Because of its swamp-land conditions and thick sedimentary sequences, the Narragansett Basin is a regional hub for paleontology and paleobotany research. Over 300 species of plant fossils were found in the basin by the early 21st century, along with cockroaches, tube worms and primordial insects and spiders. Specific rock units in the Narragansett Basin include the Pennsylvanian Sachuest conglomerate, the coal-rich Rhode Island formation and the overlying Dighton conglomerate, while the Pondville conglomerate and Wamsutta red beds are the main rocks of the Norfolk Basin. [12]

Also during the Acadian orogeny the Meguma terrane became the fourth and final continental landmass to amalgamate against the proto-Massachusetts coast. Dalhousie University researcher Paul Schenk recognized the Meguma terrane as continuous up the coast, adjacent to the Avalon terrane. It forms the rock of the Bay of Fundy and Nova Scotia continental shelf and underlies Cape Cod and Jamestown, Rhode Island. However, it is buried in Cape Cod beneath thick glacial sediments deposited within the last one million years. The Meguma terrane may have substantially subducted beneath the Avalon terrane with the point of contact marked by the Nauset fault in the middle of Cape Cod. [13]

Mesozoic (251–66 million years ago)

Around 200 million years ago in the Triassic, Pangea began to break apart, forming rift valleys. During this period, the Connecticut River Valley began opening as a regional rift, but became a "failed rift" as rifting continued further to the east opening the proto-Atlantic Ocean. Large mafic basalt dikes and flows extruded in the valley, forming the east–west line of the Holyoke Range. The 80-mile-long Hartford Basin and the smaller Deerfield Basin which formed during this time period experience movement along the Connecticut Valley border fault, which bounds the eastern margin of both basins. Older crystalline Paleozoic-age strata was extensively faulted and buried below new lake bed sediments or uplifted, as in the case of Mount Warner in Hadley or arkose and sandstone which formed from the erosion of Berkshire schist in the west, together with the Pelham dome, Glastonbury dome and Belchertown pluton.

The lake-bed mudstones of the Shuttle Meadow formation preserved dinosaur footprints, as well as fossil fish and insects, which were first noticed in 1802 and became the basis of a large collection at Amherst College.

Rifting occurred elsewhere in Massachusetts, with the intrusion of the 300 foot wide Medford gabbro 190 million years ago in the Jurassic or flood basalts and basalt dikes in North Spencer, Holden and Tyngsboro. [14] Although rifting was most pronounced in western Massachusetts, eastern portions of the state also experienced some activity. Examples of rifting include the 300 foot wide Medford dike and the faulting of the western margin of the Avalon terrane to form the Middleton Basin, both in the Jurassic. Triassic and Jurassic-age plant fossils are found in the arkose, conglomerate and shale of the Middleton Basin. [13]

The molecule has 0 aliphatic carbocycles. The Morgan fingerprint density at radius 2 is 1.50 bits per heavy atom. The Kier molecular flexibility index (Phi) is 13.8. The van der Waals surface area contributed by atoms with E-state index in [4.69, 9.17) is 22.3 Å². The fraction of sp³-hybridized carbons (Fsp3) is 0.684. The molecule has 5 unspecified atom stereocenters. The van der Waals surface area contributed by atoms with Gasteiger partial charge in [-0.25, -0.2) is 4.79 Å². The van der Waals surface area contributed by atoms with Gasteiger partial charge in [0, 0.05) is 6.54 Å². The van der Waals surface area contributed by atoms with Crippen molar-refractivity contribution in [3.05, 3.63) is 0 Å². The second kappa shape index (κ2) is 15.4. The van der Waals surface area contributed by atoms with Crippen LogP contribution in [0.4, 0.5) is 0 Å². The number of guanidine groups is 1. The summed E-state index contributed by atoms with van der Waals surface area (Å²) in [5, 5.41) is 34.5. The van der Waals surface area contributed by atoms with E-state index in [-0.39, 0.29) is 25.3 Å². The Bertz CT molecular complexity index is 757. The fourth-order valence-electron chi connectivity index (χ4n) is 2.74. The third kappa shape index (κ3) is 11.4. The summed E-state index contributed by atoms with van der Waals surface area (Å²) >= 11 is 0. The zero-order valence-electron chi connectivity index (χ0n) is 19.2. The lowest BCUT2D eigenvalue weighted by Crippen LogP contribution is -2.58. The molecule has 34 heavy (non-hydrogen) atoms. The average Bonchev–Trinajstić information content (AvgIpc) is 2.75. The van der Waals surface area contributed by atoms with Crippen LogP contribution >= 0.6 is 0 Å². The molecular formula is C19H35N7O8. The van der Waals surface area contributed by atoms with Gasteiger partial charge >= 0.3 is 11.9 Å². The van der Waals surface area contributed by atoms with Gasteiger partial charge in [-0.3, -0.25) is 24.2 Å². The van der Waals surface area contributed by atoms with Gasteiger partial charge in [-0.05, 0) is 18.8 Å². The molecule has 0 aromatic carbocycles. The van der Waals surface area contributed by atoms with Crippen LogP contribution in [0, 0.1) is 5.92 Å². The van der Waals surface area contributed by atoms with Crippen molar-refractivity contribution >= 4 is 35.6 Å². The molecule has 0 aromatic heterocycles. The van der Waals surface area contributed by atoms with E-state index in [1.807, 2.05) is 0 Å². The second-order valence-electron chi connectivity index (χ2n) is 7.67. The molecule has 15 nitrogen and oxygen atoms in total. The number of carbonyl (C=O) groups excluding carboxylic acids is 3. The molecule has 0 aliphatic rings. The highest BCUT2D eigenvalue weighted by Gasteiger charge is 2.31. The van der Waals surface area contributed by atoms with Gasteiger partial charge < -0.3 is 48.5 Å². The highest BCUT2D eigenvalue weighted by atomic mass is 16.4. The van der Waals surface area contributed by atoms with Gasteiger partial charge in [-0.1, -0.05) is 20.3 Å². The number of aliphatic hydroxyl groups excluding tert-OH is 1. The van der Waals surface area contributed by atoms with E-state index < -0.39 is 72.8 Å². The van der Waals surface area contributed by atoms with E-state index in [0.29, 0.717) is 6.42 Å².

Cenozoic (66 million years ago–present)

During the Cenozoic, the current land mass of Massachusetts was entirely above water. As a result, very few rocks and fossils are preserved from much of the time period due to continual erosion through rivers and streams. Most land forms and deposits from the Cenozoic date to the last 2.5 million years of the Quaternary as successive ice sheets altered the land surface.

Quaternary (2.5 million years ago–present)

Around one million years ago, in the Pleistocene, rapid cooling of planet resulted in large, one-mile thick ice sheets advancing southward into New England, the Mid-Atlantic and much of central North America.[15]

Plymouth Rock, a glacial erratic left behind at the end of the last glaciation period

During the Illinoian period, the Laurentide Ice Sheet covered the entire state in thousands of feet of ice. The Wisconsinan glaciation, thousands of years later, is the most recent glaciation. Mount Wachusett is estimated to have been covered with slightly more than 4000 feet of ice while Worcester was covered by ice that was 1500 to 2000 feet deep. By 23,000 to 22,000 years ago, was covered in ice. The ice was so thorough in its destruction of the region that the only thing left from the previous glaciation was Noman's Land, southwest of Martha's Vineyard.[16]

The ice sheet also contained five glacial lobes which covered the state: the Hudson Valley lobe, the Connecticut Valley-Worcester Plateau lobe, the Narragansett Bay-Buzzards Bay lobe, the Cape Cod Bay lobe, and the South Channel lobe. Where each lobe met, dimples of sediment formed where the meltwater naturally flowed off the glaciers. Terminal moraines of sand and rock also formed at the end of these lobes. The lobes that bisected the state helped to form Long Island, Block Island, the Elizabeth Islands, Martha's Vineyard, Cape Cod, and Nantucket.[16]